Beacon Lesson Plan Library

Word Pairs

Dianne Parks


Fifth grade students will participate in a teacher-directed activity to practice the trait of word choice. Students will create a narrative writing with appropriate word choice.


The student uses creative writing strategies appropriate to the format (for example, using appropriate voice; using descriptive language to clarify ideas and create vivid images; using elements of style, such as appropriate tone).

The student chooses specific detail and precise word choice to work together to support the story line.


-A copy of the book [Double Trouble in Walla Walla] by Andrew Clements, Brookfield, Connecticut, The Millbrook Press, 1997.
-One sheet of chart paper
-One box of markers
-Number two pencils (one for each student)
-Notebook paper (one sheet of paper for each student)
-Crayons (one eight count box for each student)


1. Get a copy of [Double Trouble in Walla Walla] by Andrew Clements, Brookfield, Connecticut, The Milford Press, 1997.
2. Display chart paper.
3. Get markers for chart paper.


1. Ask students to name all the word pairs of which they can think, such as double trouble, jingle jangle, tootie fruitie, fiddle faddle, etc. Record them on the chart paper so that all students can see them.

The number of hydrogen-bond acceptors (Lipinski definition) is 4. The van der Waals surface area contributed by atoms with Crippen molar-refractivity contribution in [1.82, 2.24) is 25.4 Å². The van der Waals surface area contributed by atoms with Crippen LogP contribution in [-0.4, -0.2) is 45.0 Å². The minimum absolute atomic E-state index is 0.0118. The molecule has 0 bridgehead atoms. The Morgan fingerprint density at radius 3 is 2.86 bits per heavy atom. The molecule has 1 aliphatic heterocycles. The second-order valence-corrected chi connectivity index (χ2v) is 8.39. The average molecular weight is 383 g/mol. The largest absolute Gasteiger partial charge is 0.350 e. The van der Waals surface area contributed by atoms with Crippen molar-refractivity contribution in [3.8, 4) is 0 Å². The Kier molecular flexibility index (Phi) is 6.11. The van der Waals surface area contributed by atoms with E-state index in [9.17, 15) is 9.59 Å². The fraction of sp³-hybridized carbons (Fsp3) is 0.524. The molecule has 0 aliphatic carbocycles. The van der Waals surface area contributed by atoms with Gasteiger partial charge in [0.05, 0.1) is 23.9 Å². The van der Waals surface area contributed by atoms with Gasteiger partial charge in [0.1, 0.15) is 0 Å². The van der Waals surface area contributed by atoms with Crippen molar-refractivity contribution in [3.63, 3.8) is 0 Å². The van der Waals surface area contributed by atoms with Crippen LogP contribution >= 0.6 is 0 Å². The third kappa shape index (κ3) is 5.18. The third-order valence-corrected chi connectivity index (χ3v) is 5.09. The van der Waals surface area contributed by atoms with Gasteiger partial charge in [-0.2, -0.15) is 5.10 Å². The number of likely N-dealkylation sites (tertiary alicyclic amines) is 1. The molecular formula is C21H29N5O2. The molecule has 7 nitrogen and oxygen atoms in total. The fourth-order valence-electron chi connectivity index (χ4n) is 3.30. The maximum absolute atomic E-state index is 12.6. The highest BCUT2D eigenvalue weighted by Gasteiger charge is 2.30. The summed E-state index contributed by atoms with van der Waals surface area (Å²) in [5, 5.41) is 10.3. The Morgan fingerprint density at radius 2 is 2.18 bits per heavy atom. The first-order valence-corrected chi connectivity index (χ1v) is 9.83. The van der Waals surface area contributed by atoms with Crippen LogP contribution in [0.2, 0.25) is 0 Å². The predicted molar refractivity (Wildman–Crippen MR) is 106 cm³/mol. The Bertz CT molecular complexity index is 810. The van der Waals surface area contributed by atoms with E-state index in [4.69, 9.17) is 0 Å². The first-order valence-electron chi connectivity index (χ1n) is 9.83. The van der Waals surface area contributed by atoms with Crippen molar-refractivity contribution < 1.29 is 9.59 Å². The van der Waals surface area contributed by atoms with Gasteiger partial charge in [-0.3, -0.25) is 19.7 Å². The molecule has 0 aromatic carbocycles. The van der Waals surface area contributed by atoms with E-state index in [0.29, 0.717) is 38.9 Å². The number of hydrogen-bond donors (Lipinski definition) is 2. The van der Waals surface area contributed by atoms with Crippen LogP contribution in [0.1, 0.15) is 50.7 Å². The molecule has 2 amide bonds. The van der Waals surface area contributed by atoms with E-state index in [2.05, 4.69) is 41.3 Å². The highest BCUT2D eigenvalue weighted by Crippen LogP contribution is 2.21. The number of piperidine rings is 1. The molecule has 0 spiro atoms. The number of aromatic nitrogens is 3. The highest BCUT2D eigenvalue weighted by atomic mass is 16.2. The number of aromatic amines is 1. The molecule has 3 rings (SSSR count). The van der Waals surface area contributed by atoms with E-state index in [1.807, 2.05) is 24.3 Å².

2. Once students have exhausted their own ideas, read the book [Double Trouble in Walla Walla] to them. Encourage students to write down any word pairs they hear as you read the story that are not already on the list.

3. After reading the story, discuss the story and its conclusion. Add other word pairs to the chart.

4. Have students work in pairs to write a story using as many word pairs from their list or own imaginations as they can.

5. Give them time to write, revise, and share their work with other pairs. Have each pair count the number of word pairs used in their story and find out which pair was used the most.

6. Have students illustrate a few pages and make them into a book.


Each student will work with a partner to write a narrative story using the trait of word choice. They will also illustrate the story. A rubric will be used as a formative assessment of student's learning.


Students could share books with younger students to help them to understand the trait of word choice. The wacky word pair books could be left in the media center for everyone to enjoy.
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